PG& E contracted Global to perform surveys of four concrete chambers at two separate Dams; Rock Creek Dam and Cresta Dam both located on the North Fork of the Feather River in Northern California. The concrete basins are approximately 25 feet wide by 124 feet long. Global divers accessed the structures through a trash rack and 48-inch inlet; which added an additional obstacle. The total penetration through the pipe and into the deeper area was approximately 35 feet,plus the additional 124 feet to the end of the chamber,necessitated an in-water tender for every dive.
A probe and a scanning sonar were utilized to conduct the surveys and determine the depths of the built up sediment. At Rock Creek,a Steel Wire Rope was established inside one of the chambers approximately 5 feet off bottom. This enabled an MS 1000 sonar to be suspended in order to scan images of the chamber every 5 feet for the entire length.
Inside the same trash rack a 24” pipe was inspected utilizing an ROV; two gate valves had been previously discovered by PG & E engineers to be non-functioning. These 24-inch pipes bifurcated about 25 feet inside the center pier and split off to both chambers supplying water to keep the gates afloat. It was suspected that the pipes and the valves were full of sediment deposited from upstream.
A thorough report providing the data obtained from the sonar images and the probe measurement was provided to the client upon completion of the project.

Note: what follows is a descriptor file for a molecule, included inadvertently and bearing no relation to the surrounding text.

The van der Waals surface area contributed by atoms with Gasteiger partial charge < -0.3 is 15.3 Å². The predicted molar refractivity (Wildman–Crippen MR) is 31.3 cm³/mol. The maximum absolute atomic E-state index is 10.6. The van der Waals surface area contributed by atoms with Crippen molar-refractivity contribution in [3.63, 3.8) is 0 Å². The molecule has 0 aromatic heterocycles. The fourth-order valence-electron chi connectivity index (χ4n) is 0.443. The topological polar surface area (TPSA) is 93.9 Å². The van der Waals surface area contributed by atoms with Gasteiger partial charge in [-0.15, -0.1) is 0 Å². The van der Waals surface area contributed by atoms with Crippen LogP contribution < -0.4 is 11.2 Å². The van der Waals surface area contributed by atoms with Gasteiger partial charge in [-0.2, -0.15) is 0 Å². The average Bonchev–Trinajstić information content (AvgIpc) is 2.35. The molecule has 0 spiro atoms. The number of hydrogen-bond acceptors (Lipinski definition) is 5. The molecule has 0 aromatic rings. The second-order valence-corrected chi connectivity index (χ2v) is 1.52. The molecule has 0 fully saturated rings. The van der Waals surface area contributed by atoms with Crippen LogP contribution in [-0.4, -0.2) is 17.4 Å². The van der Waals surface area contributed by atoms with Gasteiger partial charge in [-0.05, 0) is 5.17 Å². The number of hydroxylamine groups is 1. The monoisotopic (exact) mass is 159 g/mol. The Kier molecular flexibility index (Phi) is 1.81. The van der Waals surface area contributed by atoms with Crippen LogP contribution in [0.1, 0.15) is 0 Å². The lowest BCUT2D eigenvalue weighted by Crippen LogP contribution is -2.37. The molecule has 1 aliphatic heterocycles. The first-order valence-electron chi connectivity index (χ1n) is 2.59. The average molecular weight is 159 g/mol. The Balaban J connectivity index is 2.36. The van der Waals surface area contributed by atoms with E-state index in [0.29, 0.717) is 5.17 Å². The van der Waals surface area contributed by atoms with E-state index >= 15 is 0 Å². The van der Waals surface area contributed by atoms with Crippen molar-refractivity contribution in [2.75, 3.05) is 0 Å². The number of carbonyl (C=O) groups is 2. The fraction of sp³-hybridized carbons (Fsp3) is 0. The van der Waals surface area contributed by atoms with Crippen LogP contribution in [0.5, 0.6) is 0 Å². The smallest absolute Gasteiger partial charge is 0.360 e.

Global supplied divers to hand operate suction dredge hose for the removal of accumulated river sediment from cooling water intakes at the mothballed N Reactor on the Hanford Nuclear Reservation.
Approximately twelve (12) feet of sediment has built up in front of intake structure of the Agrium Finley Pump Station located on the Columbia River in Kennewick,WA. Divers used a suction pump to pump the sediment / water slurry from the forebay area to an upland location for disposal. Divers operated from a dive trailer located on shore adjacent to forebay area. The suction pump was located on the adjacent pump deck; a booster pump was in line to assist in moving the sediment / water slurry the long distance to the disposal location.
In 1929 the City of Portland built Bull Run Dam 1 on Federally protected and restricted land,the Bull Run Watershed. This complex,Bull Run Dam 1 and 2 is a significant source of potable water for the City of Portland and the surrounding area. Due to its location of Federally protected land and fact that we are working in potable water great care has been taken during the project,from complete decontamination of all diving gear and related equipment that enters the water,to complete containment for all mechanical equipment on site. Access to the site is extremely limited,there is no thru access across the top of the dam,all of the equipment had to be staged on top of the dam. The water level has fluctuated over 40 feet during the project,making access to the water extremely difficult.